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Survivors of sex trafficking are not criminals


Last February, this newspaper rightly praised Gov. Greg Abbott’s decision to create a pathway to clemency for survivors of human trafficking and domestic violence whose crimes resulted from their victimization. With this action, Abbott has made it possible for survivors to heal from their trauma without the crushing burden of a conviction preventing them from accessing safe housing, securing gainful employment, supporting their children, and establishing a new life. We are proud of Texas for blazing a path forward for survivors.

Together, under the leadership of the Lone Star Justice Alliance and in partnership with more than 30 other organizations, we launched the Survivors’ Project to provide free legal services to survivors seeking to benefit from this new process. Since then, the project has trained more than 200 attorneys, created educational and advocacy materials, launched a survivor support network, and connected women to pro bono legal services.

As professionals working directly with trafficking survivors, we are thrilled by the progress. Two of us know firsthand how important clemency can be. Robbie Hamilton and Bekah Charleston received pardons from Abbott and (then) President Donald Trump, respectively. These pardons have changed our lives; now nothing can hold us back from supporting other survivors like ourselves.

When you are living under the crushing burden of a criminal record like so many trafficking victims are, you are literally cast out of society. Living without hope is one of the worst experiences one can have. Clemency gives survivors hope that they can be redeemed.

Our work with the Survivors’ Project has also reinforced our commitment to preventing the future criminalization of survivors. While a pardon can help alleviate the pain of a conviction, it comes after so much avoidable harm has already been done. Every effort must be made to avoid unnecessary and unjust convictions in the first place.

We can begin by closely examining the criminal cases of all children who have made an outcry of abuse. We are deeply troubled by reports that a young teenage girl in North Texas, Zephi Trevino, is facing transfer to the adult criminal justice system and a capital murder charge after her alleged sex trafficker killed a man who intended to purchase Zephi, a 16-year-old child, for sex. We are concerned that her situation as a potential victim of sex trafficking hasn’t been fully examined.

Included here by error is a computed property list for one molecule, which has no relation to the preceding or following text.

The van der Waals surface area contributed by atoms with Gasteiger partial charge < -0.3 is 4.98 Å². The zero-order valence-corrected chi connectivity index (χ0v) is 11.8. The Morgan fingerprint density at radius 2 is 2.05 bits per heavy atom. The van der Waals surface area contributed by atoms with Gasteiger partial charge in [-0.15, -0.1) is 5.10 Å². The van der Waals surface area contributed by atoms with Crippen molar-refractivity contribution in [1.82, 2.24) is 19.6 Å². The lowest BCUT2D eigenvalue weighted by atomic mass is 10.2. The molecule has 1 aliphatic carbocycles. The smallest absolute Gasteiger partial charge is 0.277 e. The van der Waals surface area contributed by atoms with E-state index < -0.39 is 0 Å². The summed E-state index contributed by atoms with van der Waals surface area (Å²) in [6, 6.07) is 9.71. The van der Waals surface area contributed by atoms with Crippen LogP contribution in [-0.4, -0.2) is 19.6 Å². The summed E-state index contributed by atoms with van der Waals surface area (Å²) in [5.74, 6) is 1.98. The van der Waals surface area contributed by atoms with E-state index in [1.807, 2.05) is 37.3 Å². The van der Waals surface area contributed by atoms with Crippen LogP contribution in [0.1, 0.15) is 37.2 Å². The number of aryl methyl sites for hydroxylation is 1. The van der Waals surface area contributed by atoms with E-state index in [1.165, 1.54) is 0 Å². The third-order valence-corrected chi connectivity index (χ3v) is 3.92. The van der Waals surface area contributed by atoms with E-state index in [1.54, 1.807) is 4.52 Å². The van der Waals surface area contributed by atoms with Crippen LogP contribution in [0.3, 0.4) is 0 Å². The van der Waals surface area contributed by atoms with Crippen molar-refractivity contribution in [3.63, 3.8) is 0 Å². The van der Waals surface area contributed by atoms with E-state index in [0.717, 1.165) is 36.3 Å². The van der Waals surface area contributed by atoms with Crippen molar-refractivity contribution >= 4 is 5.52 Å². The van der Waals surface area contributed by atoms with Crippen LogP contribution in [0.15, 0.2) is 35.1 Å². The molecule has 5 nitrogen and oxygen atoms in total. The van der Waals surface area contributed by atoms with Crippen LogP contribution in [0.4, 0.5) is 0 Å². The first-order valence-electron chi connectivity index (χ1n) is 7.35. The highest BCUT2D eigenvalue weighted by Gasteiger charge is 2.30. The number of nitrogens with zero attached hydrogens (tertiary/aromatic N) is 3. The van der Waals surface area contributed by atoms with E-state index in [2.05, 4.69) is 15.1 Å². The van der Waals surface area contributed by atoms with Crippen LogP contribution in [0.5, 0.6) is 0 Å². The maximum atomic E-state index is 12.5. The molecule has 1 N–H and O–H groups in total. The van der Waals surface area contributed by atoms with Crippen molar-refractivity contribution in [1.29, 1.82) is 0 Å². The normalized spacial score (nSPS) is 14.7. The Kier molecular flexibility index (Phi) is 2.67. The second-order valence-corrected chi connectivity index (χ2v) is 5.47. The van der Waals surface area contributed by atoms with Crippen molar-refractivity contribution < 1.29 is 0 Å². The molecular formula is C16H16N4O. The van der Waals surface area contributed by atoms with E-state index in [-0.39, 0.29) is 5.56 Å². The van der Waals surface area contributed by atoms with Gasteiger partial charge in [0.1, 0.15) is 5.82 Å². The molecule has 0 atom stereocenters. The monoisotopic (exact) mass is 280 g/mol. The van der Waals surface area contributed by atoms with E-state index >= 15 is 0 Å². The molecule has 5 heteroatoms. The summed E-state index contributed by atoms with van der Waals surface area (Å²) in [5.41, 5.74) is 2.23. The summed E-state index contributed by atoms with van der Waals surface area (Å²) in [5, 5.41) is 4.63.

Our fervent hope is that trafficking victims are never unjustly punished for circumstances they are forced into. Our youngest and most vulnerable populations should be treated with the greatest consideration by our justice system and any girl who has been arrested at 16 should be tried as a minor.

We call upon the Dallas community to lead our state and country by developing policies and procedures to make sure to identify survivors of trafficking and violence, divert them from the criminal justice system, and support them through their recovery.

We urge reform efforts to focus on the voices of survivors and to rely upon the expertise of the Survivors Project partner organizations to ensure that evidence-based practices guide implementation efforts. Together, as a community, we can create a stronger justice system that promotes redemption, restoration and transformation.

Bekah Charleston is strategic initiatives director at The Jensen Project.

Robbie Hamilton is youth mentor at New Friends New Life.

Bianca Jackson is chief executive of New Friends New Life.

Janet Jensen is founder and executive director of The Jensen Project.

Natalie Nanasi is a law professor at Southern Methodist University and director of the Judge Elmo B. Hunter Legal Center for Victims of Crimes Against Women.

Jessica Brazeal is chief programs officer at New Friends New Life.

They wrote this column for The Dallas Morning News.

For more information about the Survivors’ Project, and to apply either for pro bono legal services or to donate legal services, please go to

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